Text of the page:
The researchers knew that miRs are often transmitted to neighboring cells via extracellular vesicles (EVs), and they had seen that tumor cells next to ones with the Cluster 3 sequence, seemed to grow slower than other tumor cells. Using a trans-well set up where cells cannot come in physical contact with each other but EVs can be transmitted between cells, the authors showed that cells co-cultured with cells containing Cluster 3 had increased expression of the three miRs, decreased expression of EZH2, BMI1, and LSD1, and had impaired growth, suggesting that Cluster 3 is transferred to neighboring cells via EVs.

While the transfer of miRs occurred easily in cells in a petri dish, the researchers wondered if the same would happen in a live animal. They implanted mice with an equal number of red glioblastoma cells and green glioblastoma cells that either expressed a control or Cluster 3. After 12 days, they isolated the tumors from mice and separated the cells by color using fluorescence-activated cell sorting (FACs). They found that red cells that had been isolated from mice where green cells had Cluster 3, showed increased miRs expression and decreased expression of the repressor target proteins compared to controls, indicating that miRs can be transferred to neighboring tumor cells in a live animal.

Overall, this study shows how three miRs: miR-124, miR-128, and miR-137 can function together to repress their target epigenetic repressor proteins that promote cancer progression. Because miRs can be spread to neighboring tumor cells by EVs, not every cell in the tumor must be targeted in order to stop the growth of the cancer. Thus, this use of three miRs in conjunction with TMZ or radiation treatment may be an excellent new avenue in clinical trials for treatment of glioblastoma.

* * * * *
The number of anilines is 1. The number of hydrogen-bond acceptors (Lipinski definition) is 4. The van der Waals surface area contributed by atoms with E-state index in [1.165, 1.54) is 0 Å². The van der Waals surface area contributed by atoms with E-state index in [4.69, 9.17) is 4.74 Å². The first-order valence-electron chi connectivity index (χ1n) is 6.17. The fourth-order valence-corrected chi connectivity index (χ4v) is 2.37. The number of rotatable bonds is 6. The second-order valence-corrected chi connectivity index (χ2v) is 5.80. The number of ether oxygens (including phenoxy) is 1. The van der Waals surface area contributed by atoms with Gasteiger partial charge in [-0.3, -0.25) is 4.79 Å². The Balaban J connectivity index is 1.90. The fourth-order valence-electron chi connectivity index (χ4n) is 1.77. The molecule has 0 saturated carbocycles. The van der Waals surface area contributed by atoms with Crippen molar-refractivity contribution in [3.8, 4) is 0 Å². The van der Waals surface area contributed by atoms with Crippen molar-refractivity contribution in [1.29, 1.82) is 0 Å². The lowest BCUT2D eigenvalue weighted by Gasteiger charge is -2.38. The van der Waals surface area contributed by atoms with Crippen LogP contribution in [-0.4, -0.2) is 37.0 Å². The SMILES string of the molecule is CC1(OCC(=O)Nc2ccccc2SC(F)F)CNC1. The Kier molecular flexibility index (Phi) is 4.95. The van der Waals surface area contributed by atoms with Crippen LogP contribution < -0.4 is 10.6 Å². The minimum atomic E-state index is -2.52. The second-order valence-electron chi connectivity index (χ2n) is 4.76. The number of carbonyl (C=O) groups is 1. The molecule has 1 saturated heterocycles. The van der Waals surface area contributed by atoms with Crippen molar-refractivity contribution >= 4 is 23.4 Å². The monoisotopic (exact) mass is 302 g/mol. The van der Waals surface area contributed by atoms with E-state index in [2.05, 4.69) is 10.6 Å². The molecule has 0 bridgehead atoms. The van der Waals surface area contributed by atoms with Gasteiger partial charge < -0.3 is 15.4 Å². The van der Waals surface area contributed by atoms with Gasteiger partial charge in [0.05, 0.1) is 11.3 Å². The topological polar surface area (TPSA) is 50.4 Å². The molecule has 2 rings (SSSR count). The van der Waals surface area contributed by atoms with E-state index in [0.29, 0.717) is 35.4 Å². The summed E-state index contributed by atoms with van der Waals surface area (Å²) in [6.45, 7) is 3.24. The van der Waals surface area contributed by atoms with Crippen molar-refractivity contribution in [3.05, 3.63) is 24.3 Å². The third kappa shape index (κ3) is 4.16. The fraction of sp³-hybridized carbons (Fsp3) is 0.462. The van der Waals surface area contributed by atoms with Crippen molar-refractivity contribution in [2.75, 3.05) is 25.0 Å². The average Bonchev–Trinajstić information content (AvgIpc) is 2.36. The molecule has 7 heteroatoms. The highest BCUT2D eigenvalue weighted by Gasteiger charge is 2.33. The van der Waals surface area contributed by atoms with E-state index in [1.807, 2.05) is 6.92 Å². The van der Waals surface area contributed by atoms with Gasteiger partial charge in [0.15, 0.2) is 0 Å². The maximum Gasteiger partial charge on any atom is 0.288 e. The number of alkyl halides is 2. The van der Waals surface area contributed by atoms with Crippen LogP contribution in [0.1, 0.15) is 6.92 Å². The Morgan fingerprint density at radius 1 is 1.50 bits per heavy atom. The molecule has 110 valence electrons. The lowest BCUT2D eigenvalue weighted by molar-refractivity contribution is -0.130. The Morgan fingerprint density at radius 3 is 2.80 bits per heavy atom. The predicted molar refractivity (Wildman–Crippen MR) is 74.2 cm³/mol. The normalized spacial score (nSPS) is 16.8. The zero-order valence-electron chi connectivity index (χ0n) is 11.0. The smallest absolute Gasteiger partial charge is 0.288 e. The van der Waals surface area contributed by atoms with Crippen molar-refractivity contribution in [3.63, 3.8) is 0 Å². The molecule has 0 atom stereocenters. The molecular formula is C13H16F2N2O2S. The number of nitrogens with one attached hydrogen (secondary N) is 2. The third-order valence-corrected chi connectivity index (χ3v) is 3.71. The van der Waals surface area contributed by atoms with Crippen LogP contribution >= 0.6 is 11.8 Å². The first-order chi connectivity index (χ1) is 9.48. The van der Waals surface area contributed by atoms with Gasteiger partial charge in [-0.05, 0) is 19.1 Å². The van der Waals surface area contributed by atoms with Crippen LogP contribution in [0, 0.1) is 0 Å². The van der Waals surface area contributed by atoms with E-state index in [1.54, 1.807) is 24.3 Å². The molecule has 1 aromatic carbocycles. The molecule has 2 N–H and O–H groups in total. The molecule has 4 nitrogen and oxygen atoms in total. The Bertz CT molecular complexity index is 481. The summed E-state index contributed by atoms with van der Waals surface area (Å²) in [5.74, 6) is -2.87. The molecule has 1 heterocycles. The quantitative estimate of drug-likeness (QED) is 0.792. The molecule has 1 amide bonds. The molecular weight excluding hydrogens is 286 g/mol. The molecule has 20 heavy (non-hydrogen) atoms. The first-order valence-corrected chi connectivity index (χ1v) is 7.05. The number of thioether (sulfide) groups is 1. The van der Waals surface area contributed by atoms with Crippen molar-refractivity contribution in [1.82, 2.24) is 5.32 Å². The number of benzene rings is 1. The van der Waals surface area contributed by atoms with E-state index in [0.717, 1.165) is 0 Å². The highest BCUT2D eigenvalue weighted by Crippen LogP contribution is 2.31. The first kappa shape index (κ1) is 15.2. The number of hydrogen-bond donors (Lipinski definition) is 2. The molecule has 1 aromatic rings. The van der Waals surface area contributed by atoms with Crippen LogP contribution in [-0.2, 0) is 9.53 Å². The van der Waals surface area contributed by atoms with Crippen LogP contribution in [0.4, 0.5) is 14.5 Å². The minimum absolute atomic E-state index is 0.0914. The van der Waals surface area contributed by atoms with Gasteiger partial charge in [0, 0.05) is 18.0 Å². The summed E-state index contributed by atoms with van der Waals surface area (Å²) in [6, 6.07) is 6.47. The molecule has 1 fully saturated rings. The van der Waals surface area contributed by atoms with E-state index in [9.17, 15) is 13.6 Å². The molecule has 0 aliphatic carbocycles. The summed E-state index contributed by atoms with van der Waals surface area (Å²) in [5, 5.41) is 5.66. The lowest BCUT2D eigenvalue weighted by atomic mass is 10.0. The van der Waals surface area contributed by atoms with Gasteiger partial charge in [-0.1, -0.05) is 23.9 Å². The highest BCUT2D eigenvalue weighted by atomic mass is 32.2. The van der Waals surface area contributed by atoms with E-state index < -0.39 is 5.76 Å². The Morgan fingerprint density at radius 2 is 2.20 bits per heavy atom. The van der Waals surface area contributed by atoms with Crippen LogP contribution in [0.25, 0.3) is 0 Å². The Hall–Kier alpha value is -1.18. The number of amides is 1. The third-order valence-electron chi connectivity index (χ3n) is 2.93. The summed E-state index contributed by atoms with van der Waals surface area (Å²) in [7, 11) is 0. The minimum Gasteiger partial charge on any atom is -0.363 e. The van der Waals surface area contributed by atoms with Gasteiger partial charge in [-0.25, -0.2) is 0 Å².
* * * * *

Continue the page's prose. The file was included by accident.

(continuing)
References:

Original article: Bhaskaran V, Nowicki MO, Idriss M, Jimenez MA, Lugli G, Hayes JL, Mahmoud AB, Zane RE, Passaro C, Ligon KL, Haas-Kogan D, Bronisz A, Godlewski J, Lawler SE, Chiocca EA, Peruzzi P (2019). The functional synergism of microRNA clustering provides therapeutically relevant epigenetic interference in glioblastoma. Nat Commun, 10(1):442. doi: 10.1038/s41467-019-08390-z.

[1] Suvà ML, Riggi N, Janiszewska M, Radovanovic I, Provero P, Stehle JC, Baumer K, Le Bitoux MA, Marino D, Cironi L, Marquez VE, Clément V, Stamenkovic I (2009). EZH2 is essential for glioblastoma cancer stem cell maintenance. Cancer Res, 69(24):9211-8. doi: 10.1158/0008-5472.CAN-09-1622.

[2] Bracken AP, Dietrich N, Pasini D, Hansen KH, Helin K (2009). Genome-wide mapping of Polycomb target genes unravels their roles in cell fate transitions. Genes Dev, 20(9):1123-36.

[3] Godlewski J, Nowicki MO, Bronisz A, Williams S, Otsuki A, Nuovo G, Raychaudhury A, Newton HB, Chiocca EA, Lawler S (2008). Targeting of the Bmi-1 oncogene/stem cell renewal factor by microRNA-128 inhibits glioma proliferation and self-renewal. Cancer Res, 68(22):9125-30. doi: 10.1158/0008-5472.CAN-08-2629.

[4] Suvà ML, Rheinbay E, Gillespie SM, Patel AP, Wakimoto H, Rabkin SD, Riggi N, Chi AS, Cahill DP, Nahed BV, Curry WT, Martuza RL, Rivera MN, Rossetti N, Kasif S, Beik S, Kadri S, Tirosh I, Wortman I, Shalek AK, Rozenblatt-Rosen O, Regev A, Louis DN, Bernstein BE (2014). Reconstructing and reprogramming the tumor-propagating potential of glioblastoma stem-like cells. Cell, 157(3):580-94. doi: 10.1016/j.cell.2014.02.030.

[5] Tsai MC, Manor O, Wan Y, Mosammaparast N, Wang JK, Lan F, Shi Y, Segal E, Chang HY (2010). Long noncoding RNA as modular scaffold of histone modification complexes. Science, 329(5992):689-93. doi: 10.1126/science.1192002.

[6] Kuser-Abali G, Gong L, Yan J, Liu Q, Zeng W, Williamson A, Lim CB, Molloy ME, Little JB, Huang L, Yuan ZM (2018). An EZH2-mediated epigenetic mechanism behind p53-dependent tissue sensitivity to DNA damage. Proc Natl Acad Sci U S A, 115(13):3452-3457. doi: 10.1073/pnas.1719532115.

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Stephanie DeMarco

Stephanie DeMarco

Stephanie is a PhD candidate in Molecular Biology at the University of California, Los Angeles where she studies how the parasite Trypanosoma brucei regulates its social behavior. When she’s not wrangling her parasites in the lab, Stephanie likes to write about science, tap dance, and attempt to make the perfect plate of pasta carbonara.